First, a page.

The Minds Behind The Games - Title

The Minds Behind The Games By Patrick Hickey Jr.

On the site as well as the Diary podcast, I have made my statement about the need to document the history of video games. While we are still able to in fact from those that worked in the industry back in the day. Which is of course why I was glad when Patrick Hickey Jr. contacted me last week. As he so happens to have written a book entitled The Minds Behind the Games: Interviews with Cult and Classic Video Game Developers.
The Mind Behind The Games - cover A

I have not had the pleasure of reading The Minds Behind The Games as of yet. However here is an exceptional breakdown of the book by way of the press release:
“Who wrote “Romeo & Juliet? Who first sang “Thriller”? Who played Captain America in the last Avengers flick? All of these questions are basic pop culture knowledge that everyone, regardless of their geekdom, knows. But who are the minds behind some of the most influential video games of all-time? Don’t know, right? Don’t use Google, either!

But here’s the bigger question: Why aren’t their names enshrined in our memories, too? Why aren’t these men and women’s names just as synonymous in pop culture lore as those in music, film and literature?

“The Minds Behind the Games: Interviews with Cult and Classic Game Developers” is the first video game book of its kind to get access to some of the most iconic and unique video game developers from the past 40 years, from the Atari 2600 to the PlayStation 4 and even failed consoles the likes of the Ouya and NEMO. 

Didn’t know those consoles existed? It’s just another reason to read this behind the scenes look at the industry, which also features all-new exclusive interviews with everyone from Yars’ Revenge creator Howard Scott Warshaw to NBA Jam mastermind Mark Turmell and Mortal Kombat co-creator John Tobias.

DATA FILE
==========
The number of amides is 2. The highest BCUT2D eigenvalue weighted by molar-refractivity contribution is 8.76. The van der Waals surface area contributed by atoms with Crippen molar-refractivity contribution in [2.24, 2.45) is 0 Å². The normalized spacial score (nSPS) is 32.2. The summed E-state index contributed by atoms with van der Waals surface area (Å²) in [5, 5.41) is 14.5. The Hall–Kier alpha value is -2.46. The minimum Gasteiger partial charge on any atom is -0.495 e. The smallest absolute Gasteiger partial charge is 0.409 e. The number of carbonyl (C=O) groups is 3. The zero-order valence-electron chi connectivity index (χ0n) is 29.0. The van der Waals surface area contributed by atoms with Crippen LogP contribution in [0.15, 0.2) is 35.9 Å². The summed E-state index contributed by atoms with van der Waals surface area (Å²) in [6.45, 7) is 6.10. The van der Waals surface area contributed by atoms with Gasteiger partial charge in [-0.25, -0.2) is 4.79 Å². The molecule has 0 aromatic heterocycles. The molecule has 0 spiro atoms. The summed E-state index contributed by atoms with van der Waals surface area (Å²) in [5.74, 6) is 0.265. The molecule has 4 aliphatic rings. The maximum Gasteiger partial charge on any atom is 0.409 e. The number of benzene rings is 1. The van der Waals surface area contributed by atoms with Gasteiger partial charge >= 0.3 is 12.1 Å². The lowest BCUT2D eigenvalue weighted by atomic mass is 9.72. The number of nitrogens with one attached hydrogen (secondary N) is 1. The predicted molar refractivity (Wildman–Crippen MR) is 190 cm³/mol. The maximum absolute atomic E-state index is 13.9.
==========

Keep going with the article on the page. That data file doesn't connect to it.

The Minds Behind The Games - Howard Scott Washaw - Steven Spielberg

Written by award-winning journalist and educator Patrick Hickey Jr., the book contains profiles of 36 of the coolest video games ever created. 

“We know so much about video games, but we know so little about the amazing people that made them,” Hickey said. “That was the main reason I decided to write this book. Imagine 36 episodes of VH1’s Behind the Music. That’s what this book is- an unaltered, behind-the-scenes look at some of the coolest, infamous and unique games ever made.”

Seeing a problem that desperately needed to fixed, Hickey reached out to some of the most iconic video game developers David Crane (Pitfall), Garry Kitchen (Donkey Kong) and Rob Fulop (Night Trap, Missile Command) and many more- the end result was a passion project that would finally give the greatest minds in video games their due.”

You can order the book from Amazon or Barnes and Noble right this minute. For those of us that can see the importance of the history of video games. This is obviously a pretty important tome to say the least.

I may not have had the opportunity to check out The Minds Behind The Games yet. That does not mean however that you cannot check out what others have said about it.

For example the Huffington Post, Forbes, and the New York Daily Post!

Ghouls’N Ghosts Arcade Flyer (1988)

Image courtesy of the Arcade Flyer Archive.

Image courtesy of the Arcade Flyer Archive.

When doing research on Frank Cirocco for the Yars’ Revenge Podcast I stumbled across this wonderful looking flyer for Ghouls’n Ghosts, the sequel to Ghosts’n Goblins back in 1985. For some reason Capcom decided the first go around wasn’t quite hard enough to play.

[Via] Lowlife Lenny
Thanks as always to The Arcade Flyer Archive for the scanned image you see above.

Yars’ Revenge Cartridge

While cleaning up my computer room, I ran across my Yars’ Revenge cartridge for the Atari 2600.

Nothing special about it; Atari made thousands (maybe millions) of them.

Oh wait, I almost forgot: mine was signed by Howard Scott Warshaw, the creator of Yars’ Revenge.

Someday, if possible, I’d like to also get the cart signed by Ray Kassar, former CEO of Atari. For those of you who don’t know, “Yar” is “Ray” backwards. In the game’s manual, players learn that Yars are from the planet Razak (Kassar, reversed phonetically).

Fans of the game should check out Sean Hartter’s custom Yars’ Revenge artwork and The Retroist’s minimalist Yars’ Revenge Wallpaper. If you would like to know more about the development of Yars’ Revenge, check out the amazing book Racing the Beam. It’s a must read for anyone who has ever wondered how programmers squeezed all that magic out of the Atari 2600.

And, if you want to know how to beat the game … here you go: